It is no news that cannabis consumption and use is regarded as illegal in many parts of the African continent. However, the African Cannabis Report has revealed that if well harnessed by 2023 the cannabis could yield up to $7.1 billion in yearly revenue. The caveat should be that the industry should be fully regulated and legalized.
In plain terms, it is safe to say that almost all African countries are making a major stream of income illegal. In Kenya for example, the anti-narcotics recently made a clean sweep of the country to ensure that the cultivation and consumption of cannabis are stopped. The report also reveals that on a yearly basis, major cannabis plantations are set ablaze and destroyed.
In Gabon, the consumption of cannabis attracts a prison term of between 6 months to 2 years and this is just one among many other African countries. On the continent, only South Africa, Zimbabwe, and Lesotho have adopted frameworks that allow for the cultivation and use of cannabis. South Africa has even taken it a step further by allowing for the private cultivation and use of cannabis.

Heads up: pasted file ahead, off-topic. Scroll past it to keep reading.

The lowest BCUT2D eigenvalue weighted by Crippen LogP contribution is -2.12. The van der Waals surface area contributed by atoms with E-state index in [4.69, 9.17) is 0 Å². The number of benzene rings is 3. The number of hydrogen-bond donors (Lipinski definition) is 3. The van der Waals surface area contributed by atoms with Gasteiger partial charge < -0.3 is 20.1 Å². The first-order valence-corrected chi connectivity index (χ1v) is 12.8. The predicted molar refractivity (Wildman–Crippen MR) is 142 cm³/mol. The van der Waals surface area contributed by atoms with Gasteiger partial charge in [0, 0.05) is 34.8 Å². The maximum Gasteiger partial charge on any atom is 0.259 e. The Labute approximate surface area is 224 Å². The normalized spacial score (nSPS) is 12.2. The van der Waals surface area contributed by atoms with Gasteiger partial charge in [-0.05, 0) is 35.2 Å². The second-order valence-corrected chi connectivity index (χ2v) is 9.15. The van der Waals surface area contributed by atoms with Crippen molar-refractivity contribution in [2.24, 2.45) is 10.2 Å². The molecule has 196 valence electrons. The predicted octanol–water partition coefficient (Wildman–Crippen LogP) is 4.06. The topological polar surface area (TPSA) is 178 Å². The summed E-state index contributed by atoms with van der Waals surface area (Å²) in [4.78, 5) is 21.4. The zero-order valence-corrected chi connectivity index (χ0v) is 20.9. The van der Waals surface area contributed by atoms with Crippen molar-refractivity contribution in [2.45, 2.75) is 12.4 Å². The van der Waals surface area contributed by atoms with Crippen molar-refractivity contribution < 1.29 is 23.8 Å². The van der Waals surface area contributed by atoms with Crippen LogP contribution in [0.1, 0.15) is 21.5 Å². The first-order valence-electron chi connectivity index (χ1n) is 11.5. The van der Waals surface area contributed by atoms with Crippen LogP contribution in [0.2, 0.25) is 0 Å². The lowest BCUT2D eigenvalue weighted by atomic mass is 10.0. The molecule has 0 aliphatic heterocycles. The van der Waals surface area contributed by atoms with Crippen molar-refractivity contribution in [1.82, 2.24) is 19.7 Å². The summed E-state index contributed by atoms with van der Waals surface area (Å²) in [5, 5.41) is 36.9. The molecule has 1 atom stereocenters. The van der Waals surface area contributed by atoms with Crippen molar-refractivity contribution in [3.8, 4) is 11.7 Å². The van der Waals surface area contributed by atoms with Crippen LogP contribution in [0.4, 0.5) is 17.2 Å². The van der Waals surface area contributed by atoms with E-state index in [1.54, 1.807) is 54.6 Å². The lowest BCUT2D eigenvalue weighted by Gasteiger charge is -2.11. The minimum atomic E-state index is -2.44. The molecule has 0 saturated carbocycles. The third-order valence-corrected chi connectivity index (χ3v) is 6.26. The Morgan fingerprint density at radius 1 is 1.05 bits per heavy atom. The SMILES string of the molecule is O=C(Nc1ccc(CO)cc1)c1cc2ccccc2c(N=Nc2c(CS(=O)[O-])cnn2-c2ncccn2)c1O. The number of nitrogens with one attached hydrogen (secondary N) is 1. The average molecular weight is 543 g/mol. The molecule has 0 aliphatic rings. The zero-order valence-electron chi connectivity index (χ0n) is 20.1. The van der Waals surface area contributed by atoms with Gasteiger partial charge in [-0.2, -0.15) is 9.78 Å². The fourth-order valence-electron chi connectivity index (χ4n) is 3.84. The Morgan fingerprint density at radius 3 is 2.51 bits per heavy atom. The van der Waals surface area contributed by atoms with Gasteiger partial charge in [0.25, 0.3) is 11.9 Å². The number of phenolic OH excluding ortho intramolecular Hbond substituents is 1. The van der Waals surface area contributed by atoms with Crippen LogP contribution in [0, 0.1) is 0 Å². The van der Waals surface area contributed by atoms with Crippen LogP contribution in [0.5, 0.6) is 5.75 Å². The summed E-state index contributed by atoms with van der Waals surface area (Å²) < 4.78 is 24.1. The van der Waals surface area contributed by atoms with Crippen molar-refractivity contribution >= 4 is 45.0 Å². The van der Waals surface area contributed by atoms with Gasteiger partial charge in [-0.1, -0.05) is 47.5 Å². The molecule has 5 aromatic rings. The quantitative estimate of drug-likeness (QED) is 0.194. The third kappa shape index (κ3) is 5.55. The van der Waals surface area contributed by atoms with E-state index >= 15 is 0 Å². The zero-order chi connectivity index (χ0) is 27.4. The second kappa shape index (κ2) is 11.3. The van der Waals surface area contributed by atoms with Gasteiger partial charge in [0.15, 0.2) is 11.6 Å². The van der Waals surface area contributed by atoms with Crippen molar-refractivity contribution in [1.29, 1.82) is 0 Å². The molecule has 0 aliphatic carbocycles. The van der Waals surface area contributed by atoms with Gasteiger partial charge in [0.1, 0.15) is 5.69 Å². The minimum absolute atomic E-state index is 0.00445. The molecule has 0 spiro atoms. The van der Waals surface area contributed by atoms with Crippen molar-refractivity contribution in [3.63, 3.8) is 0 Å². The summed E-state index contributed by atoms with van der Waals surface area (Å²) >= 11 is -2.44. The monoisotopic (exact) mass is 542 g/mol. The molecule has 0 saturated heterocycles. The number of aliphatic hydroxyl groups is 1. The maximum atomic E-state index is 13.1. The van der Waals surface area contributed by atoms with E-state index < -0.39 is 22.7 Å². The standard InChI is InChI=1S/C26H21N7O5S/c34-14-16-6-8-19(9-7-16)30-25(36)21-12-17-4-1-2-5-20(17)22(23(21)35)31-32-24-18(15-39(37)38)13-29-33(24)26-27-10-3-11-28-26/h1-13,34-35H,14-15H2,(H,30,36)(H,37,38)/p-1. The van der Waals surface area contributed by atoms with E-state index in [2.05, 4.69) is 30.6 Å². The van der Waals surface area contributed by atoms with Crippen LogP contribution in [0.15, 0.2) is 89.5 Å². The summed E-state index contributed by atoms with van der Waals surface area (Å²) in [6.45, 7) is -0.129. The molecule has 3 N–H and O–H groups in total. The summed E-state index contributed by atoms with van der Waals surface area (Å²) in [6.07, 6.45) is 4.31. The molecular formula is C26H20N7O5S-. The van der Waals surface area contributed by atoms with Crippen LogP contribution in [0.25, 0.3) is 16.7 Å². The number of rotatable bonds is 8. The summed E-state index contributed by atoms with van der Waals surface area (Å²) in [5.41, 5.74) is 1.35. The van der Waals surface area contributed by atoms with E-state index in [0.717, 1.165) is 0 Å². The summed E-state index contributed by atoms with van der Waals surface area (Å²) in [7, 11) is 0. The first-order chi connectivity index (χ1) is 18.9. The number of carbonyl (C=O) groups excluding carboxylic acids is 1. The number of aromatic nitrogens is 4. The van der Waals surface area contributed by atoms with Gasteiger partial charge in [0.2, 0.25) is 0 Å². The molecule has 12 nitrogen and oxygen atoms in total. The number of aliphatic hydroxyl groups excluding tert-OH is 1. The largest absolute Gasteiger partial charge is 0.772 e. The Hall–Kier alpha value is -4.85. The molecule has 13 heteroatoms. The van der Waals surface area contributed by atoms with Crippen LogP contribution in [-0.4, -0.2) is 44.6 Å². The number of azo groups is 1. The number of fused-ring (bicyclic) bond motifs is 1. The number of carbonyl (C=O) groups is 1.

Even though governments on the continent have declared cannabis illegal it is still tolerated in most places. In fact, we could say the cultivation, sale, and consumption of cannabis is already intertwined into African society. It has been used medicinally as well as for recreational purposes in several parts of Africa. A vivid example is the Basotho people who have cultivated and used cannabis sativa for over a thousand years.
Looking at the situation critically one will notice that the bias against cannabis is just a result of internalized colonialism and basic intellectual laziness. To grow the industry on African soil it is important to look beyond these laws and see the vast opportunities that abound in the sector. This is the time to embrace the amazing amount of revenue in the cannabis sector just like the countries of the Caribbean and make our people richer.